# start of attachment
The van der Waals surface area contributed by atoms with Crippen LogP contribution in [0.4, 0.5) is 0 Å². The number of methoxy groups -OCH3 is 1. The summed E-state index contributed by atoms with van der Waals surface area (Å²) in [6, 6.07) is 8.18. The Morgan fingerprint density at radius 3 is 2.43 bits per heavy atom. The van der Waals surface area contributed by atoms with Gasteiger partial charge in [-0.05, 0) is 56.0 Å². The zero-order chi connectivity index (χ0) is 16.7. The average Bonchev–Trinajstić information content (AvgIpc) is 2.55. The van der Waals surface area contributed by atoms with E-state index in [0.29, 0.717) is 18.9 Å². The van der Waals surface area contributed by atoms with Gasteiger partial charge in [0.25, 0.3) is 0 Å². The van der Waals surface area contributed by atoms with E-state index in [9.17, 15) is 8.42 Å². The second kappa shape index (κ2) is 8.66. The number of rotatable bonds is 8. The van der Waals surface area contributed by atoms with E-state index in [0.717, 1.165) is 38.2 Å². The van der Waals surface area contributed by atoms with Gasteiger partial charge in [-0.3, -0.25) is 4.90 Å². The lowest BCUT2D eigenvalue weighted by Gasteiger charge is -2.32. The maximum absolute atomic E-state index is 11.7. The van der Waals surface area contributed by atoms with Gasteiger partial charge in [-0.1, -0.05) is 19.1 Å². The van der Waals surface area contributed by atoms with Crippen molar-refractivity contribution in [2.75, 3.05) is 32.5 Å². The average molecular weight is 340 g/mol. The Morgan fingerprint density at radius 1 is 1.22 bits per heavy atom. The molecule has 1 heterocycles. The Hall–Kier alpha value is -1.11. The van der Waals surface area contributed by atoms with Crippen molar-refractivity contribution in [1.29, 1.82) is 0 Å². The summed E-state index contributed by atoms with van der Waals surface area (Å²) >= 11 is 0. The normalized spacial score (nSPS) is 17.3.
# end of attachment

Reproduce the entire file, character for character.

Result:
The van der Waals surface area contributed by atoms with Crippen LogP contribution in [0.4, 0.5) is 0 Å². The number of methoxy groups -OCH3 is 1. The summed E-state index contributed by atoms with van der Waals surface area (Å²) in [6, 6.07) is 8.18. The Morgan fingerprint density at radius 3 is 2.43 bits per heavy atom. The van der Waals surface area contributed by atoms with Gasteiger partial charge in [-0.05, 0) is 56.0 Å². The zero-order chi connectivity index (χ0) is 16.7. The average Bonchev–Trinajstić information content (AvgIpc) is 2.55. The van der Waals surface area contributed by atoms with E-state index in [0.29, 0.717) is 18.9 Å². The van der Waals surface area contributed by atoms with Gasteiger partial charge in [0.25, 0.3) is 0 Å². The van der Waals surface area contributed by atoms with E-state index in [9.17, 15) is 8.42 Å². The second kappa shape index (κ2) is 8.66. The number of rotatable bonds is 8. The van der Waals surface area contributed by atoms with E-state index in [0.717, 1.165) is 38.2 Å². The van der Waals surface area contributed by atoms with Gasteiger partial charge in [-0.3, -0.25) is 4.90 Å². The lowest BCUT2D eigenvalue weighted by Gasteiger charge is -2.32. The maximum absolute atomic E-state index is 11.7. The van der Waals surface area contributed by atoms with Gasteiger partial charge in [-0.1, -0.05) is 19.1 Å². The van der Waals surface area contributed by atoms with Crippen molar-refractivity contribution in [2.75, 3.05) is 32.5 Å². The average molecular weight is 340 g/mol. The Morgan fingerprint density at radius 1 is 1.22 bits per heavy atom. The molecule has 1 heterocycles. The Hall–Kier alpha value is -1.11. The van der Waals surface area contributed by atoms with Crippen molar-refractivity contribution in [1.29, 1.82) is 0 Å². The summed E-state index contributed by atoms with van der Waals surface area (Å²) >= 11 is 0. The normalized spacial score (nSPS) is 17.3.